EpicSki › The Barking Bear Forums › On the Snow (Skiing Forums) › Ski Gear Discussion › What length ski for overweight 5'2" female (~210lbs)
New Posts  All Forums:Forum Nav:

What length ski for overweight 5'2" female (~210lbs)

post #1 of 20
Thread Starter 

Okay, I've searched the forum and can't find the answer, so....

 

I'm buying skis for my sister-in-law for her 50th birthday this year, and I need some advice. She is an avid skier who normally only gets to ski approximately 4 weekends a year (primarily East Coast with occasional trips to the West). She mostly skis groomers, but loves it when there's a bunch of fresh snow on top of of a previously groomed trail. She adores groomed blacks. She is a cautious skier who likes to stay in control and goes for perfect linked turns over speed.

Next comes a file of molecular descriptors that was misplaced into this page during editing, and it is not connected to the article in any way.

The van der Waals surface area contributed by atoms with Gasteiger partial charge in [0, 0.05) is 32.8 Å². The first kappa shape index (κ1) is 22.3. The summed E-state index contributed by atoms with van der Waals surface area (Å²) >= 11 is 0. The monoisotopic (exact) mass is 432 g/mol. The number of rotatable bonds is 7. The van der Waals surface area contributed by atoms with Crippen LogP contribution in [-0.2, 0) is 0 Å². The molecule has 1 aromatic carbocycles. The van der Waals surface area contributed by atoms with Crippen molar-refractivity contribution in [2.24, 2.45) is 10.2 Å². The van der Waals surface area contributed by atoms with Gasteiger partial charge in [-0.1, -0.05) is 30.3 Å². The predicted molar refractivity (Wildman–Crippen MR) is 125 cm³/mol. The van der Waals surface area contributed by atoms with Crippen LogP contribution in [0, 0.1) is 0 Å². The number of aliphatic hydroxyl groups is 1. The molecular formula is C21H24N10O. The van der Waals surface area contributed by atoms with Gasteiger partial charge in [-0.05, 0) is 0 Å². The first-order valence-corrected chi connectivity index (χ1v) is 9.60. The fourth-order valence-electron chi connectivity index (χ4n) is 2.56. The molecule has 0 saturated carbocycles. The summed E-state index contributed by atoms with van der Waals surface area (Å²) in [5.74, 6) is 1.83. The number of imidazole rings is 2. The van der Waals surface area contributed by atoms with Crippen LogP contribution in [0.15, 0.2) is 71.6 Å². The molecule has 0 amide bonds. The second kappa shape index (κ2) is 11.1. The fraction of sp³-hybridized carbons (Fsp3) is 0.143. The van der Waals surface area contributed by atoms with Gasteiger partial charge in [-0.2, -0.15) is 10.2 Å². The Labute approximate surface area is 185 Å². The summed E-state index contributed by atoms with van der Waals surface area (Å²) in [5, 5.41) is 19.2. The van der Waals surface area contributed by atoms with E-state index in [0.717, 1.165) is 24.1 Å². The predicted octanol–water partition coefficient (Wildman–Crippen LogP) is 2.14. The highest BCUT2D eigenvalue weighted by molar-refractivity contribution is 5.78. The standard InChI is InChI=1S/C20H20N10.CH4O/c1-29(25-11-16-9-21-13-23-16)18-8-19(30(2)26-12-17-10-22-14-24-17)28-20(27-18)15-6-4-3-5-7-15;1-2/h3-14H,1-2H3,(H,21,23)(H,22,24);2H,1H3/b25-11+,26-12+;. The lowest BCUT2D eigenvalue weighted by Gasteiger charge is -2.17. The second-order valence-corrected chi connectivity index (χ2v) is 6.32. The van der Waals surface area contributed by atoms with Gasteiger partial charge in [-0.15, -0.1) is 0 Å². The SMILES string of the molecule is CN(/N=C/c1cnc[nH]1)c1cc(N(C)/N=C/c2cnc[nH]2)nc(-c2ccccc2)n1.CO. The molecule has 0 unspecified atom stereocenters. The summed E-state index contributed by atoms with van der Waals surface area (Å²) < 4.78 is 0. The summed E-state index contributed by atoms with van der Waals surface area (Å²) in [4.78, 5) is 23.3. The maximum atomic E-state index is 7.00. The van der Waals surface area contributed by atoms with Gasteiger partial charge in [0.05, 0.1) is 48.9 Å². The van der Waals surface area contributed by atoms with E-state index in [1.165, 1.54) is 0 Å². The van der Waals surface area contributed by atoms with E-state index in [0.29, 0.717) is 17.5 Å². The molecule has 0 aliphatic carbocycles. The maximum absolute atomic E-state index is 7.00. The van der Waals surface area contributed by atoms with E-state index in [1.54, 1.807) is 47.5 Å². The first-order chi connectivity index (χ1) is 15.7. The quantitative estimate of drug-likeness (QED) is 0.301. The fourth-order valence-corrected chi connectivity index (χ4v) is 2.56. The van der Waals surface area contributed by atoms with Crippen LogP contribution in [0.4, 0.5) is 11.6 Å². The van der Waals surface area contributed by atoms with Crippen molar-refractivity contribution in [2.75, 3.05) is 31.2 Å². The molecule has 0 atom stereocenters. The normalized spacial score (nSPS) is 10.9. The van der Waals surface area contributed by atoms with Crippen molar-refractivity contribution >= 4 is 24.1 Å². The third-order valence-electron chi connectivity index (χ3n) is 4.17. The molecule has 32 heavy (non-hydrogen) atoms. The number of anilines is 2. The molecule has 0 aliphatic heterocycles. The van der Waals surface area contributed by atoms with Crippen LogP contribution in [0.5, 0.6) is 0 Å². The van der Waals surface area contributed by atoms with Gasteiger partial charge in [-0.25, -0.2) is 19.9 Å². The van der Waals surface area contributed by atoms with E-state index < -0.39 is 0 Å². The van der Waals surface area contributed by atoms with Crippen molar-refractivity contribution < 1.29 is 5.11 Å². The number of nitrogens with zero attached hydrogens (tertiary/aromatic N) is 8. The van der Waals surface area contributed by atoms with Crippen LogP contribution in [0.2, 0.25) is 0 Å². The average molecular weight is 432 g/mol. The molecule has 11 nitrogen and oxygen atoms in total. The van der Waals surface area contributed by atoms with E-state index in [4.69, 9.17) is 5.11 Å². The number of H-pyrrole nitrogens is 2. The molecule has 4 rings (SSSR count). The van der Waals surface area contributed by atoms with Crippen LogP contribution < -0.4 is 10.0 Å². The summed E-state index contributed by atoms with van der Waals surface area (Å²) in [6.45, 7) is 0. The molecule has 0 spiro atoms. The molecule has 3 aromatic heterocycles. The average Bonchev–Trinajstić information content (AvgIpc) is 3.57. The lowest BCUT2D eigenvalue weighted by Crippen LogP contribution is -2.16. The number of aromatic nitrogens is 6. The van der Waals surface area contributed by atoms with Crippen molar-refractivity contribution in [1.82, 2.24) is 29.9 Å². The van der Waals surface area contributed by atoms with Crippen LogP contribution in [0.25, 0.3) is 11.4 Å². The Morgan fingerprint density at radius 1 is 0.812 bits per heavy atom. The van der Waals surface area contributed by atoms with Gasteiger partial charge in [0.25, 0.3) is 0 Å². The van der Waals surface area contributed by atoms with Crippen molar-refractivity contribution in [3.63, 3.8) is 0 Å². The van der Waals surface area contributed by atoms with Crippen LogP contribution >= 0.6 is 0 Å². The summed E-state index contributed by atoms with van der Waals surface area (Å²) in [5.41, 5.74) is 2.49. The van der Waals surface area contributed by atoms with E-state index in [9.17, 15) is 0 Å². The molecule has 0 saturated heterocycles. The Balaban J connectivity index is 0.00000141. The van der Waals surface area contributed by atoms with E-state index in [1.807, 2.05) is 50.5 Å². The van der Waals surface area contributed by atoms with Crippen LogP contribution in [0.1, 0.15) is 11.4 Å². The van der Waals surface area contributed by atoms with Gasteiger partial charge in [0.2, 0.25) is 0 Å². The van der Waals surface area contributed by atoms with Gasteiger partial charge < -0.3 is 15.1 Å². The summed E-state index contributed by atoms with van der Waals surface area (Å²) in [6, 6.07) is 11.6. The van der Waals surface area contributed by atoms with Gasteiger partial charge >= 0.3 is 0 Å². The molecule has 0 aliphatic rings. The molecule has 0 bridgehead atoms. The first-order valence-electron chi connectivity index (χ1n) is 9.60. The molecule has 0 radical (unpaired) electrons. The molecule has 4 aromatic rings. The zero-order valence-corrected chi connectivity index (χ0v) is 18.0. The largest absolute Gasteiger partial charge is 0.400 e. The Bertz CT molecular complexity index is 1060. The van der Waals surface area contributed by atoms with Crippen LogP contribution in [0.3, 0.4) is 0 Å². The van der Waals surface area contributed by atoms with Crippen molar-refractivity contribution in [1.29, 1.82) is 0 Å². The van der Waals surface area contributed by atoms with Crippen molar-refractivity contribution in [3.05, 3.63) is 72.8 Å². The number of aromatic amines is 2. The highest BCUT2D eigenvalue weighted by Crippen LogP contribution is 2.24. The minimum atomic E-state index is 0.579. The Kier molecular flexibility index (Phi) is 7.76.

She bought some great advanced/expert skis for an excellent price at skis.com last year, but when she took them to the shop at Sierra-at-Tahoe to have the bindings mounted, the guy (older guy who clearly knew his stuff) refused to do it because she had 170s and he said they were way too long for her. She was disappointed because she had spoken to several people at skis.com trying to decide on what length to purchase, and had decided on longer skies based on her weight and skill despite her short height. The ship guy was so sure about this that he comped her demos for the day and told her to try skis between 146 and 160. She demoed several, including the new K2 Superfree in 146 and 153, and she loved the 146s.